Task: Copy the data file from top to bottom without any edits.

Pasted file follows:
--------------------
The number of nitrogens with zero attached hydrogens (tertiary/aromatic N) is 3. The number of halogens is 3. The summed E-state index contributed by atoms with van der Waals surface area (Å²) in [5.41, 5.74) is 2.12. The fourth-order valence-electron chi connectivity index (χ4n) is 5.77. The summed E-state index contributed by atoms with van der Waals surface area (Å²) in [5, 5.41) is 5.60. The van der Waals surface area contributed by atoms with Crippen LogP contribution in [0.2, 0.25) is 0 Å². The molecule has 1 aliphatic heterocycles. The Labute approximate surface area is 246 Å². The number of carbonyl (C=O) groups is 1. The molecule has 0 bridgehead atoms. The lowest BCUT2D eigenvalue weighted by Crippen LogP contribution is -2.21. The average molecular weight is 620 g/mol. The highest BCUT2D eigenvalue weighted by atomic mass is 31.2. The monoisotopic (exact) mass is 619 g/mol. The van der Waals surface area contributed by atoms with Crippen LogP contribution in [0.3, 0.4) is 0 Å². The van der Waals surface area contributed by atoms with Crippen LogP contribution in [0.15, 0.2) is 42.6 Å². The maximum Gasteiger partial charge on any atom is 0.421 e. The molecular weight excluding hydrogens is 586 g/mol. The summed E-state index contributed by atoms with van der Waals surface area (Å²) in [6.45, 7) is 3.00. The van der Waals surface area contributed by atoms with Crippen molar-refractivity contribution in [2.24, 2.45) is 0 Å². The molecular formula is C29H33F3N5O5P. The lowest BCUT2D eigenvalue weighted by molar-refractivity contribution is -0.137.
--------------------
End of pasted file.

The number of nitrogens with zero attached hydrogens (tertiary/aromatic N) is 3. The number of halogens is 3. The summed E-state index contributed by atoms with van der Waals surface area (Å²) in [5.41, 5.74) is 2.12. The fourth-order valence-electron chi connectivity index (χ4n) is 5.77. The summed E-state index contributed by atoms with van der Waals surface area (Å²) in [5, 5.41) is 5.60. The van der Waals surface area contributed by atoms with Crippen LogP contribution in [0.2, 0.25) is 0 Å². The molecule has 1 aliphatic heterocycles. The Labute approximate surface area is 246 Å². The number of carbonyl (C=O) groups is 1. The molecule has 0 bridgehead atoms. The lowest BCUT2D eigenvalue weighted by Crippen LogP contribution is -2.21. The average molecular weight is 620 g/mol. The highest BCUT2D eigenvalue weighted by atomic mass is 31.2. The monoisotopic (exact) mass is 619 g/mol. The van der Waals surface area contributed by atoms with Crippen LogP contribution in [0.3, 0.4) is 0 Å². The van der Waals surface area contributed by atoms with Crippen LogP contribution in [0.15, 0.2) is 42.6 Å². The maximum Gasteiger partial charge on any atom is 0.421 e. The molecular weight excluding hydrogens is 586 g/mol. The summed E-state index contributed by atoms with van der Waals surface area (Å²) in [6.45, 7) is 3.00. The van der Waals surface area contributed by atoms with Crippen molar-refractivity contribution in [2.24, 2.45) is 0 Å². The molecular formula is C29H33F3N5O5P. The lowest BCUT2D eigenvalue weighted by molar-refractivity contribution is -0.137.